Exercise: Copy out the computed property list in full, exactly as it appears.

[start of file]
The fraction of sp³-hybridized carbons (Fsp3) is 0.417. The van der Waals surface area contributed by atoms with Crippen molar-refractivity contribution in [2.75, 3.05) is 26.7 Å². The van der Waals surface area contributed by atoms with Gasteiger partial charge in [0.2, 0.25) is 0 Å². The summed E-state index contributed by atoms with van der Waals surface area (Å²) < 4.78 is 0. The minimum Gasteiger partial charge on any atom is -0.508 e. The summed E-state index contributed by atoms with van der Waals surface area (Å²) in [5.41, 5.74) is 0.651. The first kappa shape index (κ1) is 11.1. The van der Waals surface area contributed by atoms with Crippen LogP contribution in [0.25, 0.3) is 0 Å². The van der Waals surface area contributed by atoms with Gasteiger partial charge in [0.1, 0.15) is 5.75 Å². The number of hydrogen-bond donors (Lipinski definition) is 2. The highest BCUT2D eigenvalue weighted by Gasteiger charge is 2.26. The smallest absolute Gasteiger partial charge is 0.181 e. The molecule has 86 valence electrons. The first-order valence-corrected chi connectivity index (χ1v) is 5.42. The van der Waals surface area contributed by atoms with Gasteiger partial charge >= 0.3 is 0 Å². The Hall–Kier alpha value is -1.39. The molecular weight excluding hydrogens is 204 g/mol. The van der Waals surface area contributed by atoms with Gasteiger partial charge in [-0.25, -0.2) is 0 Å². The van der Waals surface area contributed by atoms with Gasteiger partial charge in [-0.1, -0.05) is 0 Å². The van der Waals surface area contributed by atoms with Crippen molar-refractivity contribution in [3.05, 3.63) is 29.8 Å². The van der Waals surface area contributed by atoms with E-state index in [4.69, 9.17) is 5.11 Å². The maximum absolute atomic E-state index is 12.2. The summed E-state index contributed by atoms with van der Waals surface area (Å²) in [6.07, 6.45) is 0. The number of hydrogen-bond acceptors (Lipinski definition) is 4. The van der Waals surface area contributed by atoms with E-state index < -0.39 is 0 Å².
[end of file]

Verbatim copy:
The fraction of sp³-hybridized carbons (Fsp3) is 0.417. The van der Waals surface area contributed by atoms with Crippen molar-refractivity contribution in [2.75, 3.05) is 26.7 Å². The van der Waals surface area contributed by atoms with Gasteiger partial charge in [0.2, 0.25) is 0 Å². The summed E-state index contributed by atoms with van der Waals surface area (Å²) < 4.78 is 0. The minimum Gasteiger partial charge on any atom is -0.508 e. The summed E-state index contributed by atoms with van der Waals surface area (Å²) in [5.41, 5.74) is 0.651. The first kappa shape index (κ1) is 11.1. The van der Waals surface area contributed by atoms with Crippen LogP contribution in [0.25, 0.3) is 0 Å². The van der Waals surface area contributed by atoms with Gasteiger partial charge in [0.1, 0.15) is 5.75 Å². The number of hydrogen-bond donors (Lipinski definition) is 2. The highest BCUT2D eigenvalue weighted by Gasteiger charge is 2.26. The smallest absolute Gasteiger partial charge is 0.181 e. The molecule has 86 valence electrons. The first-order valence-corrected chi connectivity index (χ1v) is 5.42. The van der Waals surface area contributed by atoms with Gasteiger partial charge >= 0.3 is 0 Å². The Hall–Kier alpha value is -1.39. The molecular weight excluding hydrogens is 204 g/mol. The van der Waals surface area contributed by atoms with Gasteiger partial charge in [-0.25, -0.2) is 0 Å². The van der Waals surface area contributed by atoms with Gasteiger partial charge in [-0.1, -0.05) is 0 Å². The van der Waals surface area contributed by atoms with Crippen molar-refractivity contribution in [3.05, 3.63) is 29.8 Å². The van der Waals surface area contributed by atoms with E-state index in [4.69, 9.17) is 5.11 Å². The maximum absolute atomic E-state index is 12.2. The summed E-state index contributed by atoms with van der Waals surface area (Å²) in [6.07, 6.45) is 0. The number of hydrogen-bond acceptors (Lipinski definition) is 4. The van der Waals surface area contributed by atoms with E-state index < -0.39 is 0 Å².